NEW YORK, Jan 24 – Treasury yields rebounded on Wednesday as investors demanded a higher risk premium after a strong reading of US business activity before key data later this week and a Federal Reserve meeting next week that could suggest a path ahead for rate cuts.
Yields trimmed initial declines after a flash reading by S&P Global showed US business activity picked up this month and inflation appeared to abate, with prices charged by companies for their products sliding to a more than 3-1/2 year low in a sign the American economy kicked off the year on a strong note.
Yields later shot higher after the Treasury Department sold USD 61 billion of five-year notes at auction for a high yield of 4.055%, or higher than trading at the bidding deadline.
In addition to the first reading on Thursday of US gross domestic product for 2023 and on Friday the Personal Consumption Expenditures index (PCE) on inflation, the market is assessing rising Treasury supply, said Andrzej Skiba, head of the BlueBay US fixed income team at RBC Global Asset Management.
“When you combine a bit of jittery price action ahead of quite a lot of data over the next two sessions with the realization that there’s going to be pretty heavy Treasury issuance in the coming weeks, that is putting some pressure on Treasury yields,” Skiba said.
Treasury supply has quickly turned positive from negative, he said. “We’re going to be USD 100 billion positive this coming month and that’s only going to step up,” Skiba said.
The Treasury Department will issue a general financing estimate next Monday and details on any auction size increases on Wednesday.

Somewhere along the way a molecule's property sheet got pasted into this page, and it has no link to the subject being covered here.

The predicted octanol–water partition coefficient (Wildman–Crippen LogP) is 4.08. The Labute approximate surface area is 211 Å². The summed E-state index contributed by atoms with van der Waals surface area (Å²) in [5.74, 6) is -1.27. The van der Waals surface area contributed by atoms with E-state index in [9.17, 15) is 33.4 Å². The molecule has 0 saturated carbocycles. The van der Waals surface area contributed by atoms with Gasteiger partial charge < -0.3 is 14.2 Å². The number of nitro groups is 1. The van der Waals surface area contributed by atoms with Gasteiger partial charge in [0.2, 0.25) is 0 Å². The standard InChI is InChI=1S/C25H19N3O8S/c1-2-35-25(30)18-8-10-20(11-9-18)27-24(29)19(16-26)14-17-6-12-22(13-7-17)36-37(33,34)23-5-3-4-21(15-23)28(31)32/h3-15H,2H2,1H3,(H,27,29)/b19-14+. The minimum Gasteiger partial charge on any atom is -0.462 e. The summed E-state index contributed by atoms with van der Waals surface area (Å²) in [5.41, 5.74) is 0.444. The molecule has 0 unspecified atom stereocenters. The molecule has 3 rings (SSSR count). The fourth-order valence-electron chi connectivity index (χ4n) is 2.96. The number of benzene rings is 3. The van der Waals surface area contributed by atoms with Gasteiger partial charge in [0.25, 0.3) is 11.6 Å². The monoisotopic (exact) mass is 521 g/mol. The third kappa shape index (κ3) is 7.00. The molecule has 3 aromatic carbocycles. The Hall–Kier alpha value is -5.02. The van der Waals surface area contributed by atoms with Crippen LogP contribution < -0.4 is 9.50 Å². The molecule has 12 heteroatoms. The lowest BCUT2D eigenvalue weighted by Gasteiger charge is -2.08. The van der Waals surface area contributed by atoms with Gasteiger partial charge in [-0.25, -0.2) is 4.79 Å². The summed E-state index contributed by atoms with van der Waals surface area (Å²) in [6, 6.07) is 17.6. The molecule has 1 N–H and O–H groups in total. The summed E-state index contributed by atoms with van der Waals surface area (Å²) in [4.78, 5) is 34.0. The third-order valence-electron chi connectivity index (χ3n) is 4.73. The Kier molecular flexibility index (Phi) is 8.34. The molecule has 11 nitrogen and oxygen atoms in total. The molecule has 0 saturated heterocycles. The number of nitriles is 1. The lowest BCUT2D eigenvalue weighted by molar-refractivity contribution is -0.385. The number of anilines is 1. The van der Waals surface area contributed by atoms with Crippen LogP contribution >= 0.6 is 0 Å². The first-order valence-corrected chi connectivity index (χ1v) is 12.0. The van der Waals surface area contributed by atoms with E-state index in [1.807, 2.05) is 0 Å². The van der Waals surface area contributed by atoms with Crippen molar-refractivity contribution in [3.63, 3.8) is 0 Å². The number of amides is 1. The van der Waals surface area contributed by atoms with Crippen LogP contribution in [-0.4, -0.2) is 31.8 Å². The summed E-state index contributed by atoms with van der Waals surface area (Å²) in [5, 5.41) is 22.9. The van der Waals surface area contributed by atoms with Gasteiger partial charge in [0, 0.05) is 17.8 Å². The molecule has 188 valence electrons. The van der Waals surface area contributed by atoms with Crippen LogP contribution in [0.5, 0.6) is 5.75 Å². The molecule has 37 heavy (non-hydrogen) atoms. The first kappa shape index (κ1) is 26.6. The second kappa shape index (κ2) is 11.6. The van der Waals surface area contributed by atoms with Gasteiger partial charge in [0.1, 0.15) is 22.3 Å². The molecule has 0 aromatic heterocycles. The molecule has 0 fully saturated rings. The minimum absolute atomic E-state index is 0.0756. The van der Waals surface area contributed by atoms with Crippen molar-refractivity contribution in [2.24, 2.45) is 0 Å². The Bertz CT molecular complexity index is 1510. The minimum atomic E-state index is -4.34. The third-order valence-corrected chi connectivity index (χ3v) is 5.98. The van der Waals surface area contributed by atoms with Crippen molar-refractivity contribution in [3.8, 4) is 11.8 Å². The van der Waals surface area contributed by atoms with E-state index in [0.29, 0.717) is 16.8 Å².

The two-year Treasury yield, which reflects interest rate expectations, rose 3.2 basis points to 4.380%, while the benchmark 10-year yield added 4 basis points to 4.182%.
The difference in yields on two- and 10-year notes was at -20.0 basis points as the yield curve flattened further. The shorter-dated security’s yield has been higher than the longer-dated, or inverted, since July 2022 in what’s proven in the past to be a recession harbinger.
While the market last year had recession worries “the concern now is we’ve never had the Fed easing in a full employment environment,” said Jimmy Chang, chief investment officer at the Rockefeller Global Family Office in New York.
“There’s still too many people believing that the first rate cut could happen in March. It will be interesting to see how the Fed manages that expectation at the conclusion” of the policymaker’s meeting next week, Chang said.
The odds that policymakers cut rates in March have fallen to 41.5% from just over a 75% probability a month ago, according to CME Group’s FedWatch Tool, after Fed officials last week pushed back on expectations of up to 150 basis points of cuts this year.
The Treasury will sell USD 41 billion of seven-year notes on Thursday.
The yield on the 30-year Treasury bond was up 3.7 basis points to 4.416%.
The breakeven rate on five-year US Treasury Inflation-Protected Securities (TIPS) was last at 2.281%.
The 10-year TIPS breakeven rate was last at 2.302%, indicating the market sees inflation averaging about 2.3% a year for the next decade.
(Reporting by Herbert Lash; Editing by Andrea Ricci and Ros Russell)